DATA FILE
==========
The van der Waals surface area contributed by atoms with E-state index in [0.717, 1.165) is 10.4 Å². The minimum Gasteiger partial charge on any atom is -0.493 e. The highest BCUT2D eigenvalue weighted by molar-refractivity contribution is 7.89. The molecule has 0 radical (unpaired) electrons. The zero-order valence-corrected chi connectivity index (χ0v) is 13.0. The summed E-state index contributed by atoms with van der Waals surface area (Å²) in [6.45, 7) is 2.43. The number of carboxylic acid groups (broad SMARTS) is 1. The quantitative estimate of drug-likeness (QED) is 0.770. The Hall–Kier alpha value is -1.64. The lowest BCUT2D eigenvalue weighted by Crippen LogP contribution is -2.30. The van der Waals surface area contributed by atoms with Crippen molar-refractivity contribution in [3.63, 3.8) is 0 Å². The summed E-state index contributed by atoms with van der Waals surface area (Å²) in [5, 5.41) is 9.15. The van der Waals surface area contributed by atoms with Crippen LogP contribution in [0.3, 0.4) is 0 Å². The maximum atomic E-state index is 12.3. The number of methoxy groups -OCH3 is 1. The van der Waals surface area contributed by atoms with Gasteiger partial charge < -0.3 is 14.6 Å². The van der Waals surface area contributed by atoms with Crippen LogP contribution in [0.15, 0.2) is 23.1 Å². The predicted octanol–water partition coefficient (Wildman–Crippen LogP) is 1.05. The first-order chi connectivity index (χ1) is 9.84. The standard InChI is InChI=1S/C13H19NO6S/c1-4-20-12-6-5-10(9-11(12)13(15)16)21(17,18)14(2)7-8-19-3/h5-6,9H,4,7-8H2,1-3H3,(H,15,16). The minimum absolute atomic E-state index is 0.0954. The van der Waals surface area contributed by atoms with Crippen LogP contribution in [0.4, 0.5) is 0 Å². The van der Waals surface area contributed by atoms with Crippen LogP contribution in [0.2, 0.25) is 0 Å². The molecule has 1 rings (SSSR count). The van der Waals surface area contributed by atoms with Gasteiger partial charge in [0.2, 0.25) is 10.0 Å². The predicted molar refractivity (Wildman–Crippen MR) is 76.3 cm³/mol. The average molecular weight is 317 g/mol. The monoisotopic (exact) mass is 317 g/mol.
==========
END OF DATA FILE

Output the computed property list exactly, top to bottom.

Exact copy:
The van der Waals surface area contributed by atoms with E-state index in [0.717, 1.165) is 10.4 Å². The minimum Gasteiger partial charge on any atom is -0.493 e. The highest BCUT2D eigenvalue weighted by molar-refractivity contribution is 7.89. The molecule has 0 radical (unpaired) electrons. The zero-order valence-corrected chi connectivity index (χ0v) is 13.0. The summed E-state index contributed by atoms with van der Waals surface area (Å²) in [6.45, 7) is 2.43. The number of carboxylic acid groups (broad SMARTS) is 1. The quantitative estimate of drug-likeness (QED) is 0.770. The Hall–Kier alpha value is -1.64. The lowest BCUT2D eigenvalue weighted by Crippen LogP contribution is -2.30. The van der Waals surface area contributed by atoms with Crippen molar-refractivity contribution in [3.63, 3.8) is 0 Å². The summed E-state index contributed by atoms with van der Waals surface area (Å²) in [5, 5.41) is 9.15. The van der Waals surface area contributed by atoms with Crippen LogP contribution in [0.3, 0.4) is 0 Å². The maximum atomic E-state index is 12.3. The number of methoxy groups -OCH3 is 1. The van der Waals surface area contributed by atoms with Gasteiger partial charge < -0.3 is 14.6 Å². The van der Waals surface area contributed by atoms with Crippen LogP contribution in [0.15, 0.2) is 23.1 Å². The predicted octanol–water partition coefficient (Wildman–Crippen LogP) is 1.05. The first-order chi connectivity index (χ1) is 9.84. The standard InChI is InChI=1S/C13H19NO6S/c1-4-20-12-6-5-10(9-11(12)13(15)16)21(17,18)14(2)7-8-19-3/h5-6,9H,4,7-8H2,1-3H3,(H,15,16). The minimum absolute atomic E-state index is 0.0954. The van der Waals surface area contributed by atoms with Crippen LogP contribution in [0.4, 0.5) is 0 Å². The van der Waals surface area contributed by atoms with Crippen LogP contribution in [0.2, 0.25) is 0 Å². The molecule has 1 rings (SSSR count). The van der Waals surface area contributed by atoms with Gasteiger partial charge in [0.2, 0.25) is 10.0 Å². The predicted molar refractivity (Wildman–Crippen MR) is 76.3 cm³/mol. The average molecular weight is 317 g/mol. The monoisotopic (exact) mass is 317 g/mol.